Although there are a number of rhododendrons scarcely exceeding half a foot in height, even the smallest of them will eventually attain twice as much in diameter or even more. Therefore, however small and neat they may look in their nursery pots, they are not for the smaller types of miniature garden where elbow-room is scarce. Where a larger enclosure can be devoted to them alone, however, an attractive collection could be formed, allowing at least 2 sq. ft. of surface area to each plant. They must be given a lime-free soil containing a high proportion ofor leaf-mould, and a position in which they are shaded from the morning sun. The following is a representative selection of the dwarfer species.
R. imperator, a semi-prostrate plant with dark green leaves, grey on their undersides, and reddish-purple flowers. May. 4 to 6 in.
R. keleticum, a more upright shrub with narrow, glossy leaves and bright purplish crimson flowers. May and June. 9 in.
R. myrtilloides, a compact species with small glossy leaves and claret-coloured flowers. May. 6 in.
R. prostratwn, a prostrate plant with dark green leaves, rust-coloured beneath, and violet flowers spotted with red. April. 4 in.
R. pumilum, a neat little shrub with small glossy leaves and rose-pink flowers. April and May. 6 in.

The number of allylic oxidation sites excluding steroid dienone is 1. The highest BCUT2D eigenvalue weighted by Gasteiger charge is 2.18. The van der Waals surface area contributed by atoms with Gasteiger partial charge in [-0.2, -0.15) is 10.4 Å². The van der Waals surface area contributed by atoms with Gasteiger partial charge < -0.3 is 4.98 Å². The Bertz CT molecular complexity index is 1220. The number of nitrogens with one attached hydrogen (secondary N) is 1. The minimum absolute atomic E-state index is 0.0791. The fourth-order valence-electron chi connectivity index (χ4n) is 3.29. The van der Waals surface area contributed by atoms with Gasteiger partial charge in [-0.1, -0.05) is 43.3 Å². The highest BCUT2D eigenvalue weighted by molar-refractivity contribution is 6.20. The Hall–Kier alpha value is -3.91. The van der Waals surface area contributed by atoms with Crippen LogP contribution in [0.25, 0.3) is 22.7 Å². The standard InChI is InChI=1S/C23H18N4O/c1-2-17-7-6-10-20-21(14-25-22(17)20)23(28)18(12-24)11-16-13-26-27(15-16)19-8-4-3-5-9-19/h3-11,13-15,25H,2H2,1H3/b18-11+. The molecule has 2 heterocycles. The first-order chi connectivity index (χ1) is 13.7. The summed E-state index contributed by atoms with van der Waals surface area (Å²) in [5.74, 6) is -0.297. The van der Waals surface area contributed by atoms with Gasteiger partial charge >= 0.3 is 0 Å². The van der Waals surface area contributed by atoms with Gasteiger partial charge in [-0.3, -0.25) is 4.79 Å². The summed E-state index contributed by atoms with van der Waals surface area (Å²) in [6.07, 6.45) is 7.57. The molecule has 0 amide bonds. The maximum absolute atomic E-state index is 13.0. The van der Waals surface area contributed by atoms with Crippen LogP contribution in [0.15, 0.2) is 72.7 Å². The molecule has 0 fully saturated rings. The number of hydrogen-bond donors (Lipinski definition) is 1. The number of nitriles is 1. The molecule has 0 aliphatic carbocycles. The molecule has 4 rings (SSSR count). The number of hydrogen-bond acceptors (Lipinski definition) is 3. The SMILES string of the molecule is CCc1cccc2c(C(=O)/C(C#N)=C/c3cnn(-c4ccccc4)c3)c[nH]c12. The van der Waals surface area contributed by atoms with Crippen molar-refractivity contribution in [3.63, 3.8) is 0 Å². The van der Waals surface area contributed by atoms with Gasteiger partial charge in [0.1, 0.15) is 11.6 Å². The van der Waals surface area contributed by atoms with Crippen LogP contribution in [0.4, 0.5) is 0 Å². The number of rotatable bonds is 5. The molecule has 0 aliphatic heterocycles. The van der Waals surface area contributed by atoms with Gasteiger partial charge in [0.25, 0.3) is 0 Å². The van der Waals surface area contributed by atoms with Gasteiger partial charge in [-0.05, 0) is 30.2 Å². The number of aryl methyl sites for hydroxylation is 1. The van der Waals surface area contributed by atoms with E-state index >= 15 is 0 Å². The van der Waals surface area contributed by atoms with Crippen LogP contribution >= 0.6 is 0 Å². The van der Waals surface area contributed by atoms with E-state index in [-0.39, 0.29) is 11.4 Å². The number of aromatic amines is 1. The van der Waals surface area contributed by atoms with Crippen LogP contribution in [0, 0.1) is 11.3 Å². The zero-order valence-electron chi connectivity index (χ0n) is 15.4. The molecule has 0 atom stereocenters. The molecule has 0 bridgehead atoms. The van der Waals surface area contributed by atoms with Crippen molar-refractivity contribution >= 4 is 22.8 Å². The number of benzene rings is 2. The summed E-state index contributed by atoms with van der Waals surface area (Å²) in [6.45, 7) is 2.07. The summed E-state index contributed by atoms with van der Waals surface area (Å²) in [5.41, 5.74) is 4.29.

R. radicans, the dwarfest of all, making mats of thin wiry stems with minute leaves and relatively large purple flowers. April and May. 2 in.
R. re pens, an attractive species which requires more shade and moisture than the rest, though the site must be well drained. It has thick, woody stems with dark green leaves and large crimson flowers. April. 6 in. or less.
R. tapetijorme. Prostrate and spreading, with dull green leaves and pink flowers. April. 4 in. Rosa Like their full-sized counterparts, these little roses look best in a place by themselves, though in a formal layout they might be associated with such plants as miniature, grown in separate beds. But on no account whatever should they be allowed to invade the sacred precincts of the miniature alpine garden, where they would look merely grotesque. A rich and sunny position suits them best.
R. Roulettii, a dwarf form of the China rose and the only kind really small enough for the average miniature garden, bears double flowers of rose-pink. June. 6 to 9 in.
For the larger miniature garden the following are suitable, but will eventually grow to a foot or slightly more:
R. Lawranciana, red.
R. Oakington Ruby, dark red.
R. pumila, pink.